• I just could not believe that it was intentional to choreograph dances specifically to break up partner dancing.  Although it was to force boys and girls apart, I do see a positive.  That is, when doing these dances such as the Twist, and the Mashed Potato, you don't have to worry about finding a partner.  And you can dance anywhere.  Youth were leading the trends, and still are.

    I think the bell bottoms were goofy, and the super short shorts are immodest and extreme. 

  • This was a great era that is so full of pop culture and so many changes, like clothing, technology, etc.  I think I would like to show my kids some American Bandstand and really get their input of what they think about.  It would also be pretty fun to have an animal dance-off.  I also think this era really focuses on underrepresented people groups, such as women, Latinos and African-Americans, so it would be fun to do some comparisons of these groups, alongside the Beatles, Elvis, etc.  I think maybe having the kids create a pop culture powerpoint, where they each focused on a famous singer or actor/actress would be fun.  That way they could be exposed to a lot of groups from that time period.

  • A long time ago in a district far, far away, I worked with a teacher, who when his class studies the 50's, had his class throw a "sock-hop".  The students had to research the fashions, music, and history of the decade.  They had to do their own invitations, plan the events music, decorate the room in 50s decor, and dress in clothes of their choice.  Fun, fun era to learn about.

  • There is SO much with this era it boggles the mind!  One of the biggest "OMG" moments I had when I first went out into the village was that none of my students had heard of the Beatles.  I was in such shock that I did a full two week - month journal project introducing them.  'Hey Jude' is now a staple in my classroom :D  This era was again so much about going against what was 'proper' and finding your own identity by clothes, music and dance.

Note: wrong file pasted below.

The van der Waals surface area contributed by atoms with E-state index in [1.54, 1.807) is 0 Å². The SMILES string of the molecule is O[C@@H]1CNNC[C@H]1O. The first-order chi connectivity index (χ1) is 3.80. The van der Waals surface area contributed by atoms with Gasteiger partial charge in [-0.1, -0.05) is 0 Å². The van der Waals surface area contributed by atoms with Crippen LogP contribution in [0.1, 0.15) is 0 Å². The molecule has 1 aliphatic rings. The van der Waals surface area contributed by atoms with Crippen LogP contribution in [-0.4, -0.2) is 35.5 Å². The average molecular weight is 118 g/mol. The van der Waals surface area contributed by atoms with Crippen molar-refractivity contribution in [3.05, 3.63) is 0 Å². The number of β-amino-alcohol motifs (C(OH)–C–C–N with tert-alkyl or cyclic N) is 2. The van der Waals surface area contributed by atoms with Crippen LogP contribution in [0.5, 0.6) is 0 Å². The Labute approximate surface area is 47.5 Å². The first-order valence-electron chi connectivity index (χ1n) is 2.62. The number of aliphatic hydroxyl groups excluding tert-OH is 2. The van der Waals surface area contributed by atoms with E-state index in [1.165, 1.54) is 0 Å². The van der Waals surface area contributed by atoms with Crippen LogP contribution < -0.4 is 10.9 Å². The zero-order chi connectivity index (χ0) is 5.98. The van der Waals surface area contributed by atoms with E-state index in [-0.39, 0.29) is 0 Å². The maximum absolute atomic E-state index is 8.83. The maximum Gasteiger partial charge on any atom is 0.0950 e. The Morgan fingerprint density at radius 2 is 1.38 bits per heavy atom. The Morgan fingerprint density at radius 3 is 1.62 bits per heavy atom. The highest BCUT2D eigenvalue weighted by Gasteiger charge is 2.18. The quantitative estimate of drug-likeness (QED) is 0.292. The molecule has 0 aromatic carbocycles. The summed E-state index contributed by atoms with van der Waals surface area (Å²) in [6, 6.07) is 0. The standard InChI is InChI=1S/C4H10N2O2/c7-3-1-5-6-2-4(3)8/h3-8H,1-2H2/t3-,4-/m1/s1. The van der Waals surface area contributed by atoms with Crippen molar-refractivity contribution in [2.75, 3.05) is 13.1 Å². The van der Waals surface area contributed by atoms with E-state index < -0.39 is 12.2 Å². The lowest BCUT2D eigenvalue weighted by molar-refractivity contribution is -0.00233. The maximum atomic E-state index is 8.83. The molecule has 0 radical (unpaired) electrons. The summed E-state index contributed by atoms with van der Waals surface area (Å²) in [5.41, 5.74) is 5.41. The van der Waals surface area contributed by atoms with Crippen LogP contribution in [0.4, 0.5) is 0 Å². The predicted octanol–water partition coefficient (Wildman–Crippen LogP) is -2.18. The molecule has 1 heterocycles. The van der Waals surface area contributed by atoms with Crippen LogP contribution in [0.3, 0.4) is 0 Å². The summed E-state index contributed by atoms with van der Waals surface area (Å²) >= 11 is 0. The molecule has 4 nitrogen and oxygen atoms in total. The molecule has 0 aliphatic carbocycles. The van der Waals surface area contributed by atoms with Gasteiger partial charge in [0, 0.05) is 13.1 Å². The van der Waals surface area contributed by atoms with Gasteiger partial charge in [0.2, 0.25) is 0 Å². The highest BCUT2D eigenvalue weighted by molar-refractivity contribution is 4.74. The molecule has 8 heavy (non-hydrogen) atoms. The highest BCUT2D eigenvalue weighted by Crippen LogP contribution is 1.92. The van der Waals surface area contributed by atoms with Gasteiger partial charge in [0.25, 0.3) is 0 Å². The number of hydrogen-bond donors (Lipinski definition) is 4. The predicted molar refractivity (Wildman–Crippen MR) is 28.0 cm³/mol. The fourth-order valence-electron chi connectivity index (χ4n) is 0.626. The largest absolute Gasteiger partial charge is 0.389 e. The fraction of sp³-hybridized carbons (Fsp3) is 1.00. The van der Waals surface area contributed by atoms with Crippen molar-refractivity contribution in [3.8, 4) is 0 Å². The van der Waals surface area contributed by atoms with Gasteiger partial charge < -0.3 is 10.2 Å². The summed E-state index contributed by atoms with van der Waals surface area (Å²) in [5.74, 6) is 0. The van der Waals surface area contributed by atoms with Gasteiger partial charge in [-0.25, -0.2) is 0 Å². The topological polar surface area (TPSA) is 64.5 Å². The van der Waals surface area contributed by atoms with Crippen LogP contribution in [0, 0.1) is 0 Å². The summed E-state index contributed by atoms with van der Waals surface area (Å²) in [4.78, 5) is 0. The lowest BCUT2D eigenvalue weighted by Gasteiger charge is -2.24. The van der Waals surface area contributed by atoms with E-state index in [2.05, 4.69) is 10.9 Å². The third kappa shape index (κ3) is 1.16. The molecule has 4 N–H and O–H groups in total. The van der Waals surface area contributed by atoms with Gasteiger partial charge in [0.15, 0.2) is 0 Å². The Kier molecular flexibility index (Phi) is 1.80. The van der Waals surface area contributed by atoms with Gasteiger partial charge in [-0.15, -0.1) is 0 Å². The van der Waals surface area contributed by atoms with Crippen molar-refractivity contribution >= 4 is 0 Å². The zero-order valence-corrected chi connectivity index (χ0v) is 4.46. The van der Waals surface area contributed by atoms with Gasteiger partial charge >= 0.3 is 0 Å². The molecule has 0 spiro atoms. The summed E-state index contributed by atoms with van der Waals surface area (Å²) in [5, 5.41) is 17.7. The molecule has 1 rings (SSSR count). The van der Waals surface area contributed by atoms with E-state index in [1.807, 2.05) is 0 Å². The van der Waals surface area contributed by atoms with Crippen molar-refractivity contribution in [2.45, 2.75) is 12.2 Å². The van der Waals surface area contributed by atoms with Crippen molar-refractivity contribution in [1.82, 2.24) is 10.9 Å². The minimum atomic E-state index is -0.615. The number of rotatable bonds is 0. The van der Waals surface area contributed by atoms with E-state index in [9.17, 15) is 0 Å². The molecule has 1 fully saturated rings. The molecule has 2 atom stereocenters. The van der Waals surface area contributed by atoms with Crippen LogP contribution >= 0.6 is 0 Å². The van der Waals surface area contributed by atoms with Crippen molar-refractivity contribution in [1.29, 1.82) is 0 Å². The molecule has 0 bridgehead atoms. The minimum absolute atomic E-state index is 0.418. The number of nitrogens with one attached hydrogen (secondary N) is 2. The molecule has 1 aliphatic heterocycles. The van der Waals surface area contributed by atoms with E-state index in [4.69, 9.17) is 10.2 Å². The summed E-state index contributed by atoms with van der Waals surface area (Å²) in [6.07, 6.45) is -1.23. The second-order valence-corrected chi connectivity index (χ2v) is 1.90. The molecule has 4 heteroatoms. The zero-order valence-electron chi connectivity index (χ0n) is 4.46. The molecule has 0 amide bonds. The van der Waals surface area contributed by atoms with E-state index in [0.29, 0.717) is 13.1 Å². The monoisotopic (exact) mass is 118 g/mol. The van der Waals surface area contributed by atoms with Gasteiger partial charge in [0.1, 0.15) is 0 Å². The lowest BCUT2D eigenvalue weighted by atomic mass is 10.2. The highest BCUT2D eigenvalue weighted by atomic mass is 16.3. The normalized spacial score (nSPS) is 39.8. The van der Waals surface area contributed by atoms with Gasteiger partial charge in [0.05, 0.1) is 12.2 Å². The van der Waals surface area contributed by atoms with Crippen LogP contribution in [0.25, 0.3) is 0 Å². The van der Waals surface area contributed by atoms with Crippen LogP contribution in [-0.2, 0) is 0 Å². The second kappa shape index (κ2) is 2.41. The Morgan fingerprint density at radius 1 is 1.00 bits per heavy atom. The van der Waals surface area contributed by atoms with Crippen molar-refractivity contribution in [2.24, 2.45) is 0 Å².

One great way to help introduce this era is by movies.  'Hairspray' the original movie (not the one where John Travolta dresses up as the mother) really shows how parents hated swing dancing.  They have a whole scene where they talk about the 'sins' of the dancing, etc.  A great way to introduce that aspect as well as the civil rights issues happening.  Only having a 'Negro' night and the white singers singing songs written or originally sung by black singers.  It's all powerful and this could be another medium to really help explain and show them what was happening.

    I do know that my students will love the twist, monkey and pony because they won't have to have a partner.  They will like grooving on their own.  Swing dancing is a lot of fun to introduce to them.  I've done it randomly in my classroom and in the hallways but I'm definitely going to try to do more with it because the students really do enjoy watching swing and trying in.

    Rena and I were talking about another movie 'Take the Lead' that focuses on when New York introduced ballroom dancing in the schools to help manage students and teach them lessons on respect, etc.  My students love that movie and had no idea it was based on real life. The movie "Mad Hot Ballroom" is a documentary about what was happening in New York with the ballroom and it's a pretty powerful movie.  Something else to look into.

  • In this era, with the different wars that occurred, I noticed that strong messages and propaganda are being infused into the songs.  

    I enjoyed learning about the history of the "animal dances."  I had no idea they were created to keep people from touching when they dance.  Such a contrast from swing dancing when you did all sorts of off the ground moves with swing dancing!